Robert Blackadder

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Robert Blackadder was a medieval Scottish cleric, diplomat and politician, who was abbot of Melrose, bishop-elect of Aberdeen and bishop of Glasgow; when the last was elevated to archiepiscopal status in 1492, he became the first ever archbishop of Glasgow. Archbishop Robert Blackadder died on 28 July 1508, while en route to Jerusalem on pilgrimage.

Education and early career[edit]

Robert was the younger brother of Patrick Blackadder of Tulliallan, a middling Fife laird. Robert studied at the University of St Andrews (where his name is listed among the students in either 1461 or 1462), and in 1464 he was received as a bachelor in the University of Paris. The following year, 1465, he graduated as licentiate. In 1471 King James III of Scotland sent him as a messenger to Pope Paul II. It was probably while at Rome that Robert secured from the pope the abbacy of Melrose. This was the first time a non-Cistercian had become abbot at Melrose, and moreover the pope granted Blackadder leave to take the abbacy without becoming a monk. This did not go down well with the monks at Melrose. One monk, Richard Lamb, challenged this decision at the papal court. Lamb had the support of the bishop of Glasgow, John Laing, and of the monks at Melrose. Several years of litigation followed, and after being offered a substantial pension, Blackadder resigned the abbacy in 1476. In 1477 Blackadder's name is recorded in a letter of Pope Sixtus IV, where it is said that the pope had received a petition from "Robert Blakidir", a rector of the church of Lasswade in the diocese of St Andrews, requesting permission to build a hospital near the church. Permission and funds were granted, and so came into being the Hospital of St Mary of Consolation. A year later, the pope granted Blackadder permission to convert the church of Lasswade into a prebend of the church of St Salvador in St Andrews, specifying that the holder must have a licentiate or doctorate.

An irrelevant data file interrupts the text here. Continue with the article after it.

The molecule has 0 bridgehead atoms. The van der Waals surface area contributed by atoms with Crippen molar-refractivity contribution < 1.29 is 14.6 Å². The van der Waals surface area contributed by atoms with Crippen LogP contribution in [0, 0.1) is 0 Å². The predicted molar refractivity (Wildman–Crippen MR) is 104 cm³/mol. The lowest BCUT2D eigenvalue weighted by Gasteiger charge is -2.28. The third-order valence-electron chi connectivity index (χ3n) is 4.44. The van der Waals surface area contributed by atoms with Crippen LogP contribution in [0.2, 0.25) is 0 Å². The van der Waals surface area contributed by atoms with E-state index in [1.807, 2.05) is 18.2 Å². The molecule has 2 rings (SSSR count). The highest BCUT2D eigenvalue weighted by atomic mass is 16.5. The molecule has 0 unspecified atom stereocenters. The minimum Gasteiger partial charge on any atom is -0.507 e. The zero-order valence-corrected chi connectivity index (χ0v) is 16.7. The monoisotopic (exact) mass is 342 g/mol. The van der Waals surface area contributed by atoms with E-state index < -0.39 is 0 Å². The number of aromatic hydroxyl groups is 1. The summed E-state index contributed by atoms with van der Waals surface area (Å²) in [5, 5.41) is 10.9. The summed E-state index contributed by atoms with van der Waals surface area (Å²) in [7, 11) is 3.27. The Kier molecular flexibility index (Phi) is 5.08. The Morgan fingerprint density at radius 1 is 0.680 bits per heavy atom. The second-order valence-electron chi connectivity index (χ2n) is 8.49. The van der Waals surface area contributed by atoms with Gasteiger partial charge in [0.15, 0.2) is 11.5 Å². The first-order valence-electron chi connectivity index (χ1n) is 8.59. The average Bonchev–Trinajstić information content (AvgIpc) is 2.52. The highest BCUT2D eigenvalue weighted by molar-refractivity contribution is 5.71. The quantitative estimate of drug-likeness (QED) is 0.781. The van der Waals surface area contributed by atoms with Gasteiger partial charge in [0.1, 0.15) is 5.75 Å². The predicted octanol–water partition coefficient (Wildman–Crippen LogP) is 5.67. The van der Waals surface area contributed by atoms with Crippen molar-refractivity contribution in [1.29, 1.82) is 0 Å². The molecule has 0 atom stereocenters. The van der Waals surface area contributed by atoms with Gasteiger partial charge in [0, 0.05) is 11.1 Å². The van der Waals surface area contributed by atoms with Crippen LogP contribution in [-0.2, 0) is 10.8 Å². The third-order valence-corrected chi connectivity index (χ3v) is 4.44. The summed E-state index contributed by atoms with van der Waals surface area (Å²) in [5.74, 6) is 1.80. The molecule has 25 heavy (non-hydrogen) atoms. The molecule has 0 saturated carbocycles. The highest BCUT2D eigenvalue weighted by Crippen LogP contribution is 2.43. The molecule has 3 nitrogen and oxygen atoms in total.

He was elected as bishop of Aberdeen in sometime in 1480. The exact date of Robert's election to Aberdeen is uncertain, but at a meeting of the Lords of Council which took place between 12 and 23 June he is named "Robert, bishop of Aberdeen". He does not seem to have been consecrated to the Aberdeen see before 19 March 1483, when he was translated to the then vacant bishopric of Glasgow. Blackadder travelled to Rome to receive consecration at the hands of Pope Sixtus IV. The consecration happened sometime in either May or June. By 20 November he is back in Scotland witnessing a royal charter at Edinburgh. Blackadder's trip to Italy had cost him a lot of money and he fell heavily into debt. On 31 March 1487 a papal Bull was issued by Pope Innocent VIII granting Blackadder half of the diocese's benefices and ordering Blackadder's subordinates to pay a "benevolence", i.e. a tax, to pay back the debt.

Bishop to Archbishop[edit]